Using the exec-shield Kernel Patch on Slackware 10.1
The Holy Grail of most any hacker trying to get access to a system is the remote buffer overflow attack. Well, actually, it's finding a Windows PC not protected by a firewall, but the remote buffer overflow attack is a (somewhat) close second. This article will discus one way to help protect against this type of attack on a Slackware Linux system with the installation of a special system called exec-shield.
This installation will occur in two phases. The first phase is installing the exec-shield kernel patch, the second is replacing some of Slackware's packages with ones that are compiled to work together with exec-shield.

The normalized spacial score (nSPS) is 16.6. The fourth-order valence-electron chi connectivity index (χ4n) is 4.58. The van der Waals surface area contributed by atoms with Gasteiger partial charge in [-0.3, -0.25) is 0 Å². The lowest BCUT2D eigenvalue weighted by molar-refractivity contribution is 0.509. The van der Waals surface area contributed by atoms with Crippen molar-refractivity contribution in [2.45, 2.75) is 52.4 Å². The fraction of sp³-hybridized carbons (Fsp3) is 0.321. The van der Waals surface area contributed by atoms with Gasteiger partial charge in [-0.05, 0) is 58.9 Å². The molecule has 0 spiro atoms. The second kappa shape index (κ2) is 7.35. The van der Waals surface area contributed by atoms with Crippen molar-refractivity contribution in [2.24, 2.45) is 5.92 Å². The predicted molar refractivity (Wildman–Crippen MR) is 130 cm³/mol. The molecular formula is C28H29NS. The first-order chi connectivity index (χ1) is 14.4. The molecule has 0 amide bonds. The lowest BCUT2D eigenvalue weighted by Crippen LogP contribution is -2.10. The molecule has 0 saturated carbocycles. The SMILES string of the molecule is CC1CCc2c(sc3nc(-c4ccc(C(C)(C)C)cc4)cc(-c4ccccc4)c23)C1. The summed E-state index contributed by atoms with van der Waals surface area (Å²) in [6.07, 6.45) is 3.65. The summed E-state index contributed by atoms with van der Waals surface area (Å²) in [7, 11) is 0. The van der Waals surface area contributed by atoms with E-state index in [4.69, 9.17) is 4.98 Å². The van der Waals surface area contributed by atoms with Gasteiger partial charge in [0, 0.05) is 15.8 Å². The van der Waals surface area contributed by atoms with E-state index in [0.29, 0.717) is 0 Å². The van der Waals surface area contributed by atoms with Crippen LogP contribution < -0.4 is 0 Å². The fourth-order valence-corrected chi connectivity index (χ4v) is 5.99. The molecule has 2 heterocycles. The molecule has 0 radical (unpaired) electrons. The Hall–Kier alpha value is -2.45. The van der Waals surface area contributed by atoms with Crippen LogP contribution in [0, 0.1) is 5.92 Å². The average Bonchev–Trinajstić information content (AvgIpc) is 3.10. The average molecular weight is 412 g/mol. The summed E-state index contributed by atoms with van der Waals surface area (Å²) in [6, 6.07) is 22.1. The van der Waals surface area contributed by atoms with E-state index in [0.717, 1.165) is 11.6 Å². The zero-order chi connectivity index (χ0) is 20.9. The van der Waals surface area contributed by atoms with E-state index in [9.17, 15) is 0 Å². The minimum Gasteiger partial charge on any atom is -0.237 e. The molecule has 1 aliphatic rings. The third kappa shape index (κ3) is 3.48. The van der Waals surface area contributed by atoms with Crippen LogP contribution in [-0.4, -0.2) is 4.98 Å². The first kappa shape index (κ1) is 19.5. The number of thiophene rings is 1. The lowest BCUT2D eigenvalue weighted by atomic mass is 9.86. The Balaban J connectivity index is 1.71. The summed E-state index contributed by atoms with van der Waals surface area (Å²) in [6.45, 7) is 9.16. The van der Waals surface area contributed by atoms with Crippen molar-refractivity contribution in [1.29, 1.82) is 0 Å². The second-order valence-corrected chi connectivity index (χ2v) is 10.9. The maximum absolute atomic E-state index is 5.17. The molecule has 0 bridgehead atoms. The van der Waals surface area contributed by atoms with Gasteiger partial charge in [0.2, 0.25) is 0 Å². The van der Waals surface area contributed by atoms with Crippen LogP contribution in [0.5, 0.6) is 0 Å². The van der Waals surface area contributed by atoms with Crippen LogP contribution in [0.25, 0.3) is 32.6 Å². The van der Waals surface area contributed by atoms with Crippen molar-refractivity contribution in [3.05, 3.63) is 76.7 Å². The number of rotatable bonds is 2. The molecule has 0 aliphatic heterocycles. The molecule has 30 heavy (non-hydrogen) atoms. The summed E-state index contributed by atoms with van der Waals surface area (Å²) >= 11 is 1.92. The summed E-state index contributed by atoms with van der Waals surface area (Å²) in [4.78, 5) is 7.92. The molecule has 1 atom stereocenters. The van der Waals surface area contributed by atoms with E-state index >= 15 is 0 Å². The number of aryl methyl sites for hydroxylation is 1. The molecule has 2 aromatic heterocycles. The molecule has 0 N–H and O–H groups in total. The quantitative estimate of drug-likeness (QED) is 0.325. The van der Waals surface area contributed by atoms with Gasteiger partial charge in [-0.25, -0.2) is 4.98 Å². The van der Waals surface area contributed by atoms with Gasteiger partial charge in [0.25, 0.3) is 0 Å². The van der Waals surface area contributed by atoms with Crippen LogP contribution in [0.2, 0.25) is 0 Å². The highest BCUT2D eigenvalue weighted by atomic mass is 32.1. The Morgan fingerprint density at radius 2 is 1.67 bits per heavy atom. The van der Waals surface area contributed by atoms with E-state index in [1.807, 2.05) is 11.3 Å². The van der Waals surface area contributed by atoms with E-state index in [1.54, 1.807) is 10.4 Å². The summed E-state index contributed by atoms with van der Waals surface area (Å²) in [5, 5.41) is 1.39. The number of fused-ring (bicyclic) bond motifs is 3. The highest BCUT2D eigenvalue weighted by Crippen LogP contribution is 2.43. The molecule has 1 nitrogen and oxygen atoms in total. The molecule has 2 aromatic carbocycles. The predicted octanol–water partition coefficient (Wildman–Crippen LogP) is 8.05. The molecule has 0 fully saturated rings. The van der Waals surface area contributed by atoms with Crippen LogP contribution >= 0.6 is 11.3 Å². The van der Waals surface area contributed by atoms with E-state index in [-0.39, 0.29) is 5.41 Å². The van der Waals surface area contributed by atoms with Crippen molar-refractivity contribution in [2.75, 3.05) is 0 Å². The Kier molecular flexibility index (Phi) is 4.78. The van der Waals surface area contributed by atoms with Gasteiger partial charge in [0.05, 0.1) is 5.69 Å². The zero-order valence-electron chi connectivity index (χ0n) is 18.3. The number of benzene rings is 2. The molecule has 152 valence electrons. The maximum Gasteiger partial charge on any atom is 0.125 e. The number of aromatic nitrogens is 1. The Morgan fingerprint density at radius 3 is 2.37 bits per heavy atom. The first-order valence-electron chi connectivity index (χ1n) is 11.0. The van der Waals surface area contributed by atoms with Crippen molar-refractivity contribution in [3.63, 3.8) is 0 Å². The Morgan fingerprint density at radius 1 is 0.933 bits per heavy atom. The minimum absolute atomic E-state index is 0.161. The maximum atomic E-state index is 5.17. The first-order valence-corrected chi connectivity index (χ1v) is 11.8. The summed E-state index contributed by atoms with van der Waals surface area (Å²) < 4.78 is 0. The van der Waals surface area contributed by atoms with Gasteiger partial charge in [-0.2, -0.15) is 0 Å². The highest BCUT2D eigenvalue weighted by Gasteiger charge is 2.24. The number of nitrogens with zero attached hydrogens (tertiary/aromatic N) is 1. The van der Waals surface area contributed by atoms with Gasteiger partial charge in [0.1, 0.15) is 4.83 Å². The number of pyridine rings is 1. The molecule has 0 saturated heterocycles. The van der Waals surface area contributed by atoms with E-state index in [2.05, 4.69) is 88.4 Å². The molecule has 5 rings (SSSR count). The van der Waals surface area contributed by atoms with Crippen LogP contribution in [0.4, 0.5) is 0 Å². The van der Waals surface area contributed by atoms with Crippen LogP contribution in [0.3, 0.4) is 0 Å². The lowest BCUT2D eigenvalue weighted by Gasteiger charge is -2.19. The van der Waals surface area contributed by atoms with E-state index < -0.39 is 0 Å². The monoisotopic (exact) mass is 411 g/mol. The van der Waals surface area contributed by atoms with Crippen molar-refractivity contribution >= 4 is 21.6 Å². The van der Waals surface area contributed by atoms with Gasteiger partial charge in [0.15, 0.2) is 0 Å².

What is a Buffer Overflow Attack?
Before we explain how to protect against a buffer overflow attack, it is useful to examine what exactly this attack is and what the ramifications are for an unprotected system.
The best way to secure against a buffer overflow attack is to run software that isn't vulnerable to such attacks.
In order for a malicious attacker to get your system to do what the attacker wants it to do by using a buffer overflow to rewrite a return address, the attacker has to know the exact address in memory on your system of a useful function.